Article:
who by your prayers grants all great mercy.

I used the following site: http://chant.hchc.edu/ to learn the chants. The tunes and lyric are based on the women’s version in English of the chants for the feast day of Saints Athanasius and Cyril, whose feast day was closest to the event.

Scroll for EK Queen’s Rapier Champion AS 45

Sir Edward Grey of Lochleven
wreathed with greatest honor is revealed,
and with the most esteem, picked from the field.

Forbearance and Honor noted our queen,
Beloved lady of bliss, Aikaterine.
The rapier swift has its song to sing
And dances as swallows dance in spring
Through the field’s rite,
Bright glinting light
This blade did supply
You being near
We shall not fear,
Though Death stand by.

With you the swords take edge, the heart grows bold;
From you in fee their lives your liegemen hold.
Our lady Queen smiles on this one’s goodwill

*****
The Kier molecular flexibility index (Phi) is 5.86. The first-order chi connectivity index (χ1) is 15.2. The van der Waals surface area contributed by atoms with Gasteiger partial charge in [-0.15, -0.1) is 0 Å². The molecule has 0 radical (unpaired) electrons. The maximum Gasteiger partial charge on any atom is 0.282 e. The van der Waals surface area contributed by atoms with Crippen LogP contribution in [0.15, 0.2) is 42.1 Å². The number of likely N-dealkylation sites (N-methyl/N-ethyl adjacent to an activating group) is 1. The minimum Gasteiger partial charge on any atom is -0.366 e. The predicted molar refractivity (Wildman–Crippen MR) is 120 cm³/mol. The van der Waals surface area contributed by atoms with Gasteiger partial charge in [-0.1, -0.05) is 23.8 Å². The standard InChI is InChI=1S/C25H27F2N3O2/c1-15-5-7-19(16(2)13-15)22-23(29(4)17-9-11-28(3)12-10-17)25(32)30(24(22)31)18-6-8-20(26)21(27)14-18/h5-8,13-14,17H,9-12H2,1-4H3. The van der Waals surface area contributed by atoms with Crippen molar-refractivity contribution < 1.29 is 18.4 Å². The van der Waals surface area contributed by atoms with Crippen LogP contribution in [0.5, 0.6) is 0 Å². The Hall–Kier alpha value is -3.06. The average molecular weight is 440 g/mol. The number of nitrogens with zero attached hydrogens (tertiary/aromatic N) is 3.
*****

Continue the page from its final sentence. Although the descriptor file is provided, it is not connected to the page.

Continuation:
Thus now the Champion’s role thou must fulfill.
Bless then the hour
That gives the power
In which you may,
At bed and board,
Embrace your sword
Both night and day.

From Bergental through all the East ring true
Thus mark we January twenty-two
Anno Societis forty-five
When the Queen’s Rapier Champion did arrive
Bless then the one
Whose duty done
With skill and grace,
and courtesy
we honor thee,
Signed in this place…

Honor, great honor, from our noble queen,
Beloved lady of bliss, Aikaterine.

 

Notes on the piece: